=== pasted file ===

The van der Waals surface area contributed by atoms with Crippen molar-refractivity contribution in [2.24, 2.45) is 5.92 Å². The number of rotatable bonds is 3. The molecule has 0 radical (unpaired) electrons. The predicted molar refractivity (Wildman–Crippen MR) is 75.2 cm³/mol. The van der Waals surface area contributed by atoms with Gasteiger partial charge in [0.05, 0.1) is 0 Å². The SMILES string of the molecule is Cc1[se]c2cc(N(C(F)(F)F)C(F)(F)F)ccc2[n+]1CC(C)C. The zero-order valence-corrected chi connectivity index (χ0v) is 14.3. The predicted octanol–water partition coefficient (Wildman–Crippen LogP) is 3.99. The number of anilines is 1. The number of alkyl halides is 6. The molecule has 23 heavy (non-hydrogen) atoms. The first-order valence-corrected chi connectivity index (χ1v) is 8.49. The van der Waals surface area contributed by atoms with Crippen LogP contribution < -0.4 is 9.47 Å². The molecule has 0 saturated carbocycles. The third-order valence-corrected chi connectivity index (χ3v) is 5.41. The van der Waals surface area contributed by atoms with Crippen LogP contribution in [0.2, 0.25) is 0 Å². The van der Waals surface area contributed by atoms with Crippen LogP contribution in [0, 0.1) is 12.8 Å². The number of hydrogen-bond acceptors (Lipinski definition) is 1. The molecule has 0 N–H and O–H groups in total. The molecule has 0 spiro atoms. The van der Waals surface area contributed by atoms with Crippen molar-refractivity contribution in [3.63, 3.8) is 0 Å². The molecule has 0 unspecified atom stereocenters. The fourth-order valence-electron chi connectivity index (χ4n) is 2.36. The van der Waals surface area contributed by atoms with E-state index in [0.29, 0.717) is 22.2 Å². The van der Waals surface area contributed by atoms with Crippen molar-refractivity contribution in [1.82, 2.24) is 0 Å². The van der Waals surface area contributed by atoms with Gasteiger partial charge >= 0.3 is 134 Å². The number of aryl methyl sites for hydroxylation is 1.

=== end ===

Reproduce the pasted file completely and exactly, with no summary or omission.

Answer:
The van der Waals surface area contributed by atoms with Crippen molar-refractivity contribution in [2.24, 2.45) is 5.92 Å². The number of rotatable bonds is 3. The molecule has 0 radical (unpaired) electrons. The predicted molar refractivity (Wildman–Crippen MR) is 75.2 cm³/mol. The van der Waals surface area contributed by atoms with Gasteiger partial charge in [0.05, 0.1) is 0 Å². The SMILES string of the molecule is Cc1[se]c2cc(N(C(F)(F)F)C(F)(F)F)ccc2[n+]1CC(C)C. The zero-order valence-corrected chi connectivity index (χ0v) is 14.3. The predicted octanol–water partition coefficient (Wildman–Crippen LogP) is 3.99. The number of anilines is 1. The number of alkyl halides is 6. The molecule has 23 heavy (non-hydrogen) atoms. The first-order valence-corrected chi connectivity index (χ1v) is 8.49. The van der Waals surface area contributed by atoms with Crippen LogP contribution < -0.4 is 9.47 Å². The molecule has 0 saturated carbocycles. The third-order valence-corrected chi connectivity index (χ3v) is 5.41. The van der Waals surface area contributed by atoms with Crippen LogP contribution in [0.2, 0.25) is 0 Å². The van der Waals surface area contributed by atoms with Crippen LogP contribution in [0, 0.1) is 12.8 Å². The number of hydrogen-bond acceptors (Lipinski definition) is 1. The molecule has 0 N–H and O–H groups in total. The molecule has 0 spiro atoms. The van der Waals surface area contributed by atoms with Crippen molar-refractivity contribution in [3.63, 3.8) is 0 Å². The molecule has 0 unspecified atom stereocenters. The fourth-order valence-electron chi connectivity index (χ4n) is 2.36. The van der Waals surface area contributed by atoms with E-state index in [0.29, 0.717) is 22.2 Å². The van der Waals surface area contributed by atoms with Crippen molar-refractivity contribution in [1.82, 2.24) is 0 Å². The van der Waals surface area contributed by atoms with Gasteiger partial charge >= 0.3 is 134 Å². The number of aryl methyl sites for hydroxylation is 1.